The homeostasis of several tissues is maintained by a process of proliferation and differentiation to replace the cells which are constantly lost. The most undifferentiated cells of a certain tissue, capable of proliferation and differentiation, are stern cells. Stem cells have "the capacity for extensive proliferation, resulting in renewal of its own kind as well as giving rise to fully differentiated cells" (Caffrey-Tyler and Everett, 1966). In multicellular animals various types of stem cells can exist in a more or less differentiated form. In the most primitive multicellular organisms, the parazoa, any cell type is capable of proliferation and differentiation into the different cell types which form the organism. In these organisms each cell can be considered as a stem cell. Among higher classified animals, Planarians (Platyhelminthes) are known for their enormous capacity to regenerate. These flatworms carry an omnipotent stem cell called neoblast. Different techniques were used to prove that neoblast population forms a stem cell pool which can differentiate into any cell type of the animal in case of a spontaneous fissure of the animal or a healing process after a trauma (cf. BrQ\ndsted, 1969). Recent radiobiological studies produced suggestive evidence that the survival of planarians after irradiation is dependent on the presence of one single cell population (Lange, 1968a, b). This evidence is in favour of the neoblast concept, but could also be in favour of the concept which attributes the regeneration to dedifferentiation of differentiated cells. In vertebrates various types of stem cells have been found. Cell renewal systems in these animals are generaUy restricted to tissues with relatively short living cells. Cell renewal systems are also found in other tissues and have a function in repair of local injuries. This latter type of repair seldom results in remodeling of the original form of the injured tissue. Among the vertebrates only the Urodele amphibians (Caudata) show a .complete regeneration of an injured or amputated limb or taiL Most authors assume that this regeneration is not dependent on stem cells1 but on dedifferentiation of differentiated cells (cf. de Both, 1969). The most active cell renewal systems are those which produce ceHs, that have a relatively short life time when compared with the life span of the individual. Examples of these cell renewal systems are among others the hemopoietic system, the epithelia of the skin, the gastro-intestinal tract and the urogenital system.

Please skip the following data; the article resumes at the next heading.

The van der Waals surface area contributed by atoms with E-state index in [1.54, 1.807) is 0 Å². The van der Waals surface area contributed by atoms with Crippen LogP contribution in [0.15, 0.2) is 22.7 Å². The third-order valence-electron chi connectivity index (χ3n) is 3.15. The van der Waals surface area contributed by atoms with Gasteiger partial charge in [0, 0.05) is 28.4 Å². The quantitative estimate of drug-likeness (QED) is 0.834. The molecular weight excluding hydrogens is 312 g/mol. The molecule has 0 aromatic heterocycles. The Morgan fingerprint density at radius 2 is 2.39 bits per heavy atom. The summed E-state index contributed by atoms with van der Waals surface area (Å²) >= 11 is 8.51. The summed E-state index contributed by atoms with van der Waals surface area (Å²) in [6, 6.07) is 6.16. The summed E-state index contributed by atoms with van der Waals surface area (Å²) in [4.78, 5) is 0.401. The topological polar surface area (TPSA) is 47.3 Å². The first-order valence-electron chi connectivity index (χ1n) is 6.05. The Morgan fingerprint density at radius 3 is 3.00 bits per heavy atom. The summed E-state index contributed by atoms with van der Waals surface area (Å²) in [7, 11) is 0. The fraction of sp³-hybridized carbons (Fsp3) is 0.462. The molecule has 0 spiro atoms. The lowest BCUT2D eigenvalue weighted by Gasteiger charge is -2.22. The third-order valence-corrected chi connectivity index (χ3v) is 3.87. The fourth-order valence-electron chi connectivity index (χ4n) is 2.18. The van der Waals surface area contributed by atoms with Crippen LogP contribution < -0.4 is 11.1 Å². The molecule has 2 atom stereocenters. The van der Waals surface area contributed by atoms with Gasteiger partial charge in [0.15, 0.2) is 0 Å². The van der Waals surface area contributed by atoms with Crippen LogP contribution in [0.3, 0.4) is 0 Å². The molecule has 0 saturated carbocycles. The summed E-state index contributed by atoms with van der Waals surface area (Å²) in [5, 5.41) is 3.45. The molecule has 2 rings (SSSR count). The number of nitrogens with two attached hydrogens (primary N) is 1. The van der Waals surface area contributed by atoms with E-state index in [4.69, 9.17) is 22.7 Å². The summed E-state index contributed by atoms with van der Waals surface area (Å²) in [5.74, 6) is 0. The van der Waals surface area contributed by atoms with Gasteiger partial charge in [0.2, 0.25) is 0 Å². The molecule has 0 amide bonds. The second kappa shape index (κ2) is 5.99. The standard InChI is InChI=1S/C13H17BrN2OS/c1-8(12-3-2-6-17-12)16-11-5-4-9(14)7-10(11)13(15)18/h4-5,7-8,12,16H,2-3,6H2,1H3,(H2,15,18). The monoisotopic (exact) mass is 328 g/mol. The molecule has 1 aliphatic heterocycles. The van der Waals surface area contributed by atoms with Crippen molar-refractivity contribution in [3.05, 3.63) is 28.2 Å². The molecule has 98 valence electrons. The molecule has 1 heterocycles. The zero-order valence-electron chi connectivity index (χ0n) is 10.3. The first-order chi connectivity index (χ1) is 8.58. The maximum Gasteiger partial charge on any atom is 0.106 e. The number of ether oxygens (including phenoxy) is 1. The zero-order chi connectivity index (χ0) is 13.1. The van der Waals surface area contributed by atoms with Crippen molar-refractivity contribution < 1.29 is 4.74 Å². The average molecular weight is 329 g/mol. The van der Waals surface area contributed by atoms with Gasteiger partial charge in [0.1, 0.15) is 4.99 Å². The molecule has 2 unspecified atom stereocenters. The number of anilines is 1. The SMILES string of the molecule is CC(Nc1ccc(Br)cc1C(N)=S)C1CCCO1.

cell biology, cell renewal, stem cells
O. Vos
Erasmus University Rotterdam
Erasmus MC: University Medical Center Rotterdam

Buurman, W.A. (1976, December 8). Genetic resistance to bone marrow transplantation. Erasmus University Rotterdam. Retrieved from